On 10 September 2013 the Vaal Environmental Justice Alliance (VEJA) with the assistance of Centre for Environmental Rights (CER) and groundWork won a land mark case using the Promotion of Access to Information Act, 2000 (PAIA) against giant steel producer ArcelorMittal.
The case was heard on 3 June 2013 by the South Gauteng High Court ruling that records of ArcelorMittal South Africa's (AMSA) Environmental Master Plan and the Vaal Disposal Site be handed over to VEJA.
Following earlier training by SAHA on PAIA, VEJA approached CER, one of SAHA's PAIA Civil Society Network (CSN) counterpart which is an environmentalist information specialist NGO. With CER's assistance, VEJA made a PAIA request on 11 December 2011 for a copy of AMSA's 2002 Environmental Master Plan for the rehabilitation of its Vanderbijlpark site. Again in February 2012 another request was submitted for records relating to the closure and rehabilitation of the company's Vaal Disposal Site after the company had disposed of hazardous waste in Vereeniging.
According to a statement issued by CER, VEJA and groundWork, both of these requests were made on the premise that "it is in the public interest and more specifically in the interest of the Vaal community to know what impact AMSA is causing to the environment and to people's health."
With both VEJA and CER aware of the importance of transparency in the fragile environmental sector, they used the only legislated tool available, PAIA, to access records that could assist keep the Vaal environment clean for future generations to enjoy. Unfortunately the initial request did not result in AMSA releasing requested records. This left the members of the PAIA Civil Society Network with no option but to approach the courts for remedy.
Approaching the courts unfortunately is often a long, tedious, and sometimes expensive process. In this case the court case has been ongoing for over a year.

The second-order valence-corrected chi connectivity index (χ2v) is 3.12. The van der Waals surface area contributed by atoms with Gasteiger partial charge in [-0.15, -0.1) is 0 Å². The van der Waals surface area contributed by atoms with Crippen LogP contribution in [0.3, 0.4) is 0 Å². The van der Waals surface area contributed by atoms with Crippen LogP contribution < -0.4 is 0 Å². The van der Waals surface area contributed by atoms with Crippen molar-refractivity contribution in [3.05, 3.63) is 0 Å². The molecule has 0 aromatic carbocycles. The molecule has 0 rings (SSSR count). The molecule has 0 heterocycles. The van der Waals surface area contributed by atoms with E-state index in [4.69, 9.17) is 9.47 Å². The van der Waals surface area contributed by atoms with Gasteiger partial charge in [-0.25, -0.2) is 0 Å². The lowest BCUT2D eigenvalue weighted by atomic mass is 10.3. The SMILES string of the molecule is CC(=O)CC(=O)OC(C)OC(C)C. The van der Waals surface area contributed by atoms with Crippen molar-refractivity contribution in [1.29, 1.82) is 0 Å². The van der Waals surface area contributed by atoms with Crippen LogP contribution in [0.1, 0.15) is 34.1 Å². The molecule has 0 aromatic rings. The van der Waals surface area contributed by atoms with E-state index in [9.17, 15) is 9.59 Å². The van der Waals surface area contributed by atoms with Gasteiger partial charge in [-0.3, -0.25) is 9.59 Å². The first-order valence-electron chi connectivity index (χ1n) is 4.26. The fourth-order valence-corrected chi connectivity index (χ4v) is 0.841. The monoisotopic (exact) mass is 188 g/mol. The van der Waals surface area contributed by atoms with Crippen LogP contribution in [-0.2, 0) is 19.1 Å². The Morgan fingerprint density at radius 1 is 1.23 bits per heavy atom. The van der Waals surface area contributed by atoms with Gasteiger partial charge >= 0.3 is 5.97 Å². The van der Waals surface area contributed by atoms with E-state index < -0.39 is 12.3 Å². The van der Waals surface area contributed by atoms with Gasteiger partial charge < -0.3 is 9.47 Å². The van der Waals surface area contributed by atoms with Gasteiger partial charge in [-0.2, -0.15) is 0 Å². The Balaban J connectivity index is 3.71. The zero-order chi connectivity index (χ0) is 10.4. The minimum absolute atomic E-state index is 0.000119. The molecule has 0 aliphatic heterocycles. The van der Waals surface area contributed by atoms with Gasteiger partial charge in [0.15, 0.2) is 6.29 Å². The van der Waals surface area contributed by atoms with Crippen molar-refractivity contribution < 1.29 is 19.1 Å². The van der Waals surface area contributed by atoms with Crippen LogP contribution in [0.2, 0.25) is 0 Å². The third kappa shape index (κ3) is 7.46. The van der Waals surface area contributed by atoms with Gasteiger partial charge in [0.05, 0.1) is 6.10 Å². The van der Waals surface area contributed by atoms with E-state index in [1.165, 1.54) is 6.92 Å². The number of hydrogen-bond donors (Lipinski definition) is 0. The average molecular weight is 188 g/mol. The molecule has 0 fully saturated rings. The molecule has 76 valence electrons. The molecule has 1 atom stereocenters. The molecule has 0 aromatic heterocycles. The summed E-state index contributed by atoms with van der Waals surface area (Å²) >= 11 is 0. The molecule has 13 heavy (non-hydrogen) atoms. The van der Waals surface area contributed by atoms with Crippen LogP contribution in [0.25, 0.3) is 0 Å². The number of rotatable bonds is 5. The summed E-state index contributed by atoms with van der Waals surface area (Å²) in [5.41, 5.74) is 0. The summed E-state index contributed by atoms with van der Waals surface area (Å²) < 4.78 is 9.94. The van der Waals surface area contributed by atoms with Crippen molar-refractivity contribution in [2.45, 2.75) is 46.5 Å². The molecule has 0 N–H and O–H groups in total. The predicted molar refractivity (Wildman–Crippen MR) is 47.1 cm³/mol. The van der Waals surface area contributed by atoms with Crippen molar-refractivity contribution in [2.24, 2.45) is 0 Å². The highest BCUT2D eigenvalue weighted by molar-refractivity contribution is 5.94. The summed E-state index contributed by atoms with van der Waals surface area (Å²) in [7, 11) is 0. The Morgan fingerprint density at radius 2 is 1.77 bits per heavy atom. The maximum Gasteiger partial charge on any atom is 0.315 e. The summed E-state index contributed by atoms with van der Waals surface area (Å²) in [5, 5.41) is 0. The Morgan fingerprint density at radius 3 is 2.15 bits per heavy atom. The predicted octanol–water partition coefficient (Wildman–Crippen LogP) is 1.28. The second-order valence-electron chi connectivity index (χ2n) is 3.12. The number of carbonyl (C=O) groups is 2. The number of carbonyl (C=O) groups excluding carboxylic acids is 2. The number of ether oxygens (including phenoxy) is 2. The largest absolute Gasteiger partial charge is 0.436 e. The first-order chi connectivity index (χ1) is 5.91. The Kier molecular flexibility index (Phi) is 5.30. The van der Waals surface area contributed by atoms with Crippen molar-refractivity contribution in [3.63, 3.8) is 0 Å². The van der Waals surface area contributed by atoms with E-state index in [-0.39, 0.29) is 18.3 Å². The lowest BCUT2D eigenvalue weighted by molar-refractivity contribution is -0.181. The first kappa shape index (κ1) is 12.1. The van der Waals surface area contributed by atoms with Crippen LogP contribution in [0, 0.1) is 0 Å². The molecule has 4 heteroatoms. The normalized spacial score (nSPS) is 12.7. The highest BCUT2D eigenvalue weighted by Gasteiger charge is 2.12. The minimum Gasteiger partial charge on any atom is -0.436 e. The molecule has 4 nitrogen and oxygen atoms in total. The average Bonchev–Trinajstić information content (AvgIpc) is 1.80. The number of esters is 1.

According to Caroline Ntaopane, Project Coordinator at VEJA, the judgment ordering AMSA to release records to VEJA means that "communities that have been affected by AMSA and struggling with health issues can finally better understand the extent of the company's impact and how they can begin to hold it more accountable."
In relation to private bodies the judgment has far reaching consequences for the application of PAIA to private bodies. The court has applied a lower threshold for determining whether a right that is being protected and or exercised, than many other private bodies have been applying to date.
Furthermore, in his judgment, Acting Judge Carstensen, cited section 24 of PAIA being key to enforcing the right of applicants to band together and seek information "to enable it to assess the various activities on the environment" ensuring the monitoring, protection and exercising a watch-dog role "in the preservation and rehabilitation of our natural resources."
Through this ruling the environmental justice and governance in South Africa confirms the right of communities to have access to records of corporate polluters, so that they can be in a stronger position to protect their constitutional rights to a safe and healthy environment.
In order to do exercise this right Carstensen AJ has provided useful precedent and support for PAIA when stating that "it is important that records are given swiftly, inexpensively and effortlessly as soon as reasonably possible."